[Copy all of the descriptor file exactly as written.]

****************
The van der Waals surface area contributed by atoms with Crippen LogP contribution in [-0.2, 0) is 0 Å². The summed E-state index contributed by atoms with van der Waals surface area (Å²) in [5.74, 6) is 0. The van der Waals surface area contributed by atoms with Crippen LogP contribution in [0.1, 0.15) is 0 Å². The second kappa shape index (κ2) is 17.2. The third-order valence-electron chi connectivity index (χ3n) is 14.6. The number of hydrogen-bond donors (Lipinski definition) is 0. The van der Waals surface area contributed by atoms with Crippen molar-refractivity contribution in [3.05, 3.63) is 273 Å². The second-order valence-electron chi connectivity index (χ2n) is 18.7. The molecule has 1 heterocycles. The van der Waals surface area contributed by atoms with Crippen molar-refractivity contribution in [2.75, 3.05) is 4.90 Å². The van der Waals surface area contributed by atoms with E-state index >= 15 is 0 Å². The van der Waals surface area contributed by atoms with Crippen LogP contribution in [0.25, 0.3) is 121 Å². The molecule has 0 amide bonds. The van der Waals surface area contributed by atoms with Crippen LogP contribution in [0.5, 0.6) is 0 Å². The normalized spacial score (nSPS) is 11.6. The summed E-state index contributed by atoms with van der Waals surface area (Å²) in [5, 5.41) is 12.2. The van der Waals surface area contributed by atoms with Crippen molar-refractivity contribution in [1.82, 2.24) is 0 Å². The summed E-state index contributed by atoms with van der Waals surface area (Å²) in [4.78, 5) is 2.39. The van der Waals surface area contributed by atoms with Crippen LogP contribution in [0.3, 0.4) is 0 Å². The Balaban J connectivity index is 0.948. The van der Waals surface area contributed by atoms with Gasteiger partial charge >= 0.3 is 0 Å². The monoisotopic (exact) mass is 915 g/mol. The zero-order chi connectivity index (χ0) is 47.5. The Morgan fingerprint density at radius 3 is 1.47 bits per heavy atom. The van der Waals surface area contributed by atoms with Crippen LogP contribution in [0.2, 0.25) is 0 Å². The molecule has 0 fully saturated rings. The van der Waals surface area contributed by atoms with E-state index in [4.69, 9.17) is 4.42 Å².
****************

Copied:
The van der Waals surface area contributed by atoms with Crippen LogP contribution in [-0.2, 0) is 0 Å². The summed E-state index contributed by atoms with van der Waals surface area (Å²) in [5.74, 6) is 0. The van der Waals surface area contributed by atoms with Crippen LogP contribution in [0.1, 0.15) is 0 Å². The second kappa shape index (κ2) is 17.2. The third-order valence-electron chi connectivity index (χ3n) is 14.6. The number of hydrogen-bond donors (Lipinski definition) is 0. The van der Waals surface area contributed by atoms with Crippen molar-refractivity contribution in [3.05, 3.63) is 273 Å². The second-order valence-electron chi connectivity index (χ2n) is 18.7. The molecule has 1 heterocycles. The van der Waals surface area contributed by atoms with Crippen molar-refractivity contribution in [2.75, 3.05) is 4.90 Å². The van der Waals surface area contributed by atoms with E-state index >= 15 is 0 Å². The van der Waals surface area contributed by atoms with Crippen LogP contribution in [0.25, 0.3) is 121 Å². The molecule has 0 amide bonds. The van der Waals surface area contributed by atoms with Crippen LogP contribution in [0.5, 0.6) is 0 Å². The normalized spacial score (nSPS) is 11.6. The summed E-state index contributed by atoms with van der Waals surface area (Å²) in [5, 5.41) is 12.2. The van der Waals surface area contributed by atoms with Crippen molar-refractivity contribution in [1.82, 2.24) is 0 Å². The summed E-state index contributed by atoms with van der Waals surface area (Å²) in [4.78, 5) is 2.39. The van der Waals surface area contributed by atoms with Crippen LogP contribution in [0.3, 0.4) is 0 Å². The Balaban J connectivity index is 0.948. The van der Waals surface area contributed by atoms with Gasteiger partial charge >= 0.3 is 0 Å². The monoisotopic (exact) mass is 915 g/mol. The zero-order chi connectivity index (χ0) is 47.5. The Morgan fingerprint density at radius 3 is 1.47 bits per heavy atom. The van der Waals surface area contributed by atoms with Crippen LogP contribution in [0.2, 0.25) is 0 Å². The molecule has 0 fully saturated rings. The van der Waals surface area contributed by atoms with E-state index in [4.69, 9.17) is 4.42 Å².